Communication Considerations A to Z™
What is mainstreaming?
At the most basic level, mainstreaming refers to the education placement of a student alongside his or her hearing peers.
In reality, mainstreaming has as many definitions as there are individuals with hearing loss. Ideally, each student’s mainstream experience should be as unique and individual as the specific needs of the individual. A student can be placed with his hearing peers from 30 minutes to a full day placement. If a student has good access to the curriculum and she is consistently demonstrating understanding and mastery of the curriculum, then she is appropriately mainstreamed.
What issues are at the forefront of mainstreaming?
The Individuals with Disabilities Education Act (IDEA) had an impact on the practice of mainstreaming. The concept of Least Restrictive Environment (LRE) was introduced with Public Law 94-142 (later evolved into IDEA). Since President Ford signed PL 94-142 in 1975 into law, LRE has become almost synonymous with mainstreaming. Recognizing the cost effectiveness of removing a student from a self-contained special education model and placing them in a typical classroom, many school districts embraced the idea of LRE and interpreted it as a mainstreaming model that would allow children with hearing loss to be educated with their hearing peers. LRE does not necessarily equal a mainstreamed environment. LRE refers to an educational placement. Mainstreaming is a demonstration of mastery of the curriculum by the student as he sits in the seat next to his hearing peers.
Special Education support services and classrooms are expensive for school districts to sustain. It’s important to genuinely question the practice of mainstreaming children with hearing loss into typical classrooms, regardless of their ability to perform; the issue here is educational placement based on student need vs a significant cost savings for districts. Additionally, this practice adheres to the guidelines of IDEA so it has legal support. In this circumstance, students with hearing loss are not held to the same expectations as their hearing peers and can travel through the education system without becoming appropriately educated as their instruction is watered-down through numerous accommodations that will allow them to remain in the typical classroom without having to perform at the same level as the other students in the class.
Another mainstreaming issue that has enormous consequences is the one-size-fits-all concept. Students often find themselves in a setting that does not provide adequate access to the communication in the classroom. Auditory-oral children are often required to use a sign interpreter for support and conversely signing students frequently do not have qualified interpreters to appropriately impart the teacher’s instruction to the student. In both cases, the student is the loser as the instruction is passed through a faulty filter.
What should every parent or professional know about mainstreaming?
All children deserve a free and appropriate education (FAPE). It is the common thought that a student with hearing loss in a mainstream placement will receive a superior education through exposure to typical peers and the instruction in the typical classroom. Certainly there are mainstreamed students who have thrived in mainstream settings because they were well prepared to enter the mainstream and/or because they received excellent support services while in the typical classroom. Being in the hearing classroom does not automatically guarantee a superior education.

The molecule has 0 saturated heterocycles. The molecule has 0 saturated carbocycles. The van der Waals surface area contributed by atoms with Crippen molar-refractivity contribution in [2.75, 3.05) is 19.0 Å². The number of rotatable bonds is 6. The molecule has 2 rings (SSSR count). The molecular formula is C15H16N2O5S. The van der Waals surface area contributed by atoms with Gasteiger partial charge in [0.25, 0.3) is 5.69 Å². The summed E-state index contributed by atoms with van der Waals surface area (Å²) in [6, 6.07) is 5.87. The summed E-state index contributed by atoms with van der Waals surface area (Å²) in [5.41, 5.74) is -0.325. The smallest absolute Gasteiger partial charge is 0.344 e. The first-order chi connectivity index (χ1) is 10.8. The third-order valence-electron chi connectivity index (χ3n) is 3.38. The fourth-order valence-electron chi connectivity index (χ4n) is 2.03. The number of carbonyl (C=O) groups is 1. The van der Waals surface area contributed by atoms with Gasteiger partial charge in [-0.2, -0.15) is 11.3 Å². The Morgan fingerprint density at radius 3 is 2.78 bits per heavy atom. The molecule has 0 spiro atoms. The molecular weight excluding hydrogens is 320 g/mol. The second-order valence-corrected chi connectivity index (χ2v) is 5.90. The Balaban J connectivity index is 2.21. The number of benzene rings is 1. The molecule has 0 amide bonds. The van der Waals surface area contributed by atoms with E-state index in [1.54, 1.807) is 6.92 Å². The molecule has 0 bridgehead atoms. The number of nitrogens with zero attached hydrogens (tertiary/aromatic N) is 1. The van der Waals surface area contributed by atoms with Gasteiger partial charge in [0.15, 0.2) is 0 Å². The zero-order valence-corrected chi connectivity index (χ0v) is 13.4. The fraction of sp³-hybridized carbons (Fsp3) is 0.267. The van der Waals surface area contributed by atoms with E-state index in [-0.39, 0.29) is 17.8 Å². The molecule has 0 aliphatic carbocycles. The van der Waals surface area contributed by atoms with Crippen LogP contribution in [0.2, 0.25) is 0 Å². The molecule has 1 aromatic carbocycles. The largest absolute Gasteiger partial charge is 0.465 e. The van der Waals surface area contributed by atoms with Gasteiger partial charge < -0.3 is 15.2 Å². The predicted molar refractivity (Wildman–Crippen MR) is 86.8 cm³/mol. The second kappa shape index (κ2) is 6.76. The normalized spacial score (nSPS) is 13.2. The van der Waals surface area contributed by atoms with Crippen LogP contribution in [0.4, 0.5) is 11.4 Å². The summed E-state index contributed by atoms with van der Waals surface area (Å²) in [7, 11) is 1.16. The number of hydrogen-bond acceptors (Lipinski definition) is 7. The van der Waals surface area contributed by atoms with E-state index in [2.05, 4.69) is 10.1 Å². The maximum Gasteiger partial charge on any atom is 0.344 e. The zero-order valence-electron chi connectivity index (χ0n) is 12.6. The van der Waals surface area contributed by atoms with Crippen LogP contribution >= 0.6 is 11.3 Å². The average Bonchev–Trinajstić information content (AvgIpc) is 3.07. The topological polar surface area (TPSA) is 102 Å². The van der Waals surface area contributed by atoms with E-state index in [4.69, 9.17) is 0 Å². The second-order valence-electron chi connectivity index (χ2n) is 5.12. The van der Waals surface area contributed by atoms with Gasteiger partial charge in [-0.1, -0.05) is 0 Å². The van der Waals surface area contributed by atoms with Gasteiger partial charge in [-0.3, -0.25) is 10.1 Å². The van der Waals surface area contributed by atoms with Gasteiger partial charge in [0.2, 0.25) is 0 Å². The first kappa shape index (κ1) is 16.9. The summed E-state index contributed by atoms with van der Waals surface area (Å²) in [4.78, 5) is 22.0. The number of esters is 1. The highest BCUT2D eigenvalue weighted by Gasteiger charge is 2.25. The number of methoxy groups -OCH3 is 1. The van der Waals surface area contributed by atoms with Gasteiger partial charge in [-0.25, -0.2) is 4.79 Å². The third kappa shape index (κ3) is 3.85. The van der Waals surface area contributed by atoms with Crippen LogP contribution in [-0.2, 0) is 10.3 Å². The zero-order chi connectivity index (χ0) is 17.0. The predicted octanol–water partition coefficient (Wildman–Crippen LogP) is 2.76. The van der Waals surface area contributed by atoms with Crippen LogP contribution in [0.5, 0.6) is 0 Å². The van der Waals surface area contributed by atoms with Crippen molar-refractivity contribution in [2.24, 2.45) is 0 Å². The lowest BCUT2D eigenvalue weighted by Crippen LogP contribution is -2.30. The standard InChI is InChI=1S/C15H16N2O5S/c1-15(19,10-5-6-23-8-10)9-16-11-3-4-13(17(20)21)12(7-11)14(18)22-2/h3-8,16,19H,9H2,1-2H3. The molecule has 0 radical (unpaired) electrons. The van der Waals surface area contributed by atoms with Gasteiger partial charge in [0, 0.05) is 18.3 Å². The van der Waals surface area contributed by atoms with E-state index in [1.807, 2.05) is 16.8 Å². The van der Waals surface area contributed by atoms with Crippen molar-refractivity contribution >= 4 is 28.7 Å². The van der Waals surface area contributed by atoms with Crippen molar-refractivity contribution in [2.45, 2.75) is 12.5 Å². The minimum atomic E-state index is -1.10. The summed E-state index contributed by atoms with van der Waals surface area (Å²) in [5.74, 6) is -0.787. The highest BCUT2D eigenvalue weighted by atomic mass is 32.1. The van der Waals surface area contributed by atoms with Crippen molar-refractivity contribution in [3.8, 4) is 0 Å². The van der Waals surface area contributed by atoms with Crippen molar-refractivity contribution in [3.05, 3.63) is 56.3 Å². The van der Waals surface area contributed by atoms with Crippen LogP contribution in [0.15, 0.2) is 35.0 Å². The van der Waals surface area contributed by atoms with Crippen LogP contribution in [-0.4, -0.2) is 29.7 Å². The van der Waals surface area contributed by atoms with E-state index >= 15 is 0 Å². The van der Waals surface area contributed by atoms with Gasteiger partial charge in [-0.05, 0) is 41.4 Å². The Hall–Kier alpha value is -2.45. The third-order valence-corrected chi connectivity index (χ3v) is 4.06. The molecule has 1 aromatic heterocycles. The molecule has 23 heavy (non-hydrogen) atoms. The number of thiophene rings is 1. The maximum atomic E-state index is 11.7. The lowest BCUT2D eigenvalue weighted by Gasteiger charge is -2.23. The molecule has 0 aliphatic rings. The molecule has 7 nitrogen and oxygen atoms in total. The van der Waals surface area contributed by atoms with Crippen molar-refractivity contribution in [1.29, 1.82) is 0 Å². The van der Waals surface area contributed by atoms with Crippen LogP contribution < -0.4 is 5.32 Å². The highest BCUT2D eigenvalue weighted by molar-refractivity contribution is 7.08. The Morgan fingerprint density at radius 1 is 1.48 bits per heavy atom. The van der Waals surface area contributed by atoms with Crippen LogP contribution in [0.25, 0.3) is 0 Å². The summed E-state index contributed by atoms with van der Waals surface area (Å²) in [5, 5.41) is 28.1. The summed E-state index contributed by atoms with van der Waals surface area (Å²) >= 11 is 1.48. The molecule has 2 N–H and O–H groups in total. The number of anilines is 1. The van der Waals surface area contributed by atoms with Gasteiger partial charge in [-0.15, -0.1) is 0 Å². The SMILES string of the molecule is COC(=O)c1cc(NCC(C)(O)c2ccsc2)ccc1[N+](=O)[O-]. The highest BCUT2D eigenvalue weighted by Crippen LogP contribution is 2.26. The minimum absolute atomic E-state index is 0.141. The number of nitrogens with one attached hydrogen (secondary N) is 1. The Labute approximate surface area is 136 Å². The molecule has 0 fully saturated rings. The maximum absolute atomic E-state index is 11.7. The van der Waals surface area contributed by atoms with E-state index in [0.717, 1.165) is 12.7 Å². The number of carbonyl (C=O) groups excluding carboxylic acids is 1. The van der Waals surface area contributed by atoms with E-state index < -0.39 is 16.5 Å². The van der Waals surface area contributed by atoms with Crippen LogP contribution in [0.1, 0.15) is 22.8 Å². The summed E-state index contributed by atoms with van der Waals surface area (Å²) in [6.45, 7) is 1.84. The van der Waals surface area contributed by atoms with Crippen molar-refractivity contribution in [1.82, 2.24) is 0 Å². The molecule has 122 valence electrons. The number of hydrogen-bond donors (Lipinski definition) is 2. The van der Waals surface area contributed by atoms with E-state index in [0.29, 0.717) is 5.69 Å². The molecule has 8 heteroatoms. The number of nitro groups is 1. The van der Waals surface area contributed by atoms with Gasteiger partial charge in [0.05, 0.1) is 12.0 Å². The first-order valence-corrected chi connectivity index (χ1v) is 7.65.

There are some critical issues that parents need be aware of when their child enters the mainstream:
Where can I find more information about mainstreaming?
There are a variety of resources available with an equal variety of opinions about the benefits and challenges of mainstreaming a student with hearing loss. Below is a limited list of resources that reflects a diversity of opinions:
Ruth F. Mathers, MS
Ruth Fouts Mathers is the Campus Director of St. Joseph Institute for the Deaf – Kansas City. She holds a BA in English from the University of Colorado, and an MS in Speech and Hearing with a focus on oral deaf education from Central Institute for the Deaf at Washington University, St. Louis, Missouri. Her teaching license certifies her ability to teach deaf children from birth to 12th grade. Additionally, Mathers has earned interpreter training certification for Professional Sign Language and Oral Interpreting. Her credentials are widely recognized to be unique in their breadth of methodologies and experience with deaf culture. It is this broad perspective of the field of deafness that brought Ruth to the Hands & Voices National Board. Her passion for the field of deaf education stems from growing up with an older brother who is profoundly deaf.
* Communication Considerations A to Z™ is a series from Hands & Voices that's designed to help families and the professionals working with them access information and further resources to assist them in raising and educating children who are deaf or hard of hearing. We've recruited some of the best in the business to share their insights on the many diverse considerations that play into communication modes & methods, and so many other variables that are part of informed decision making. We hope you find the time to read them all!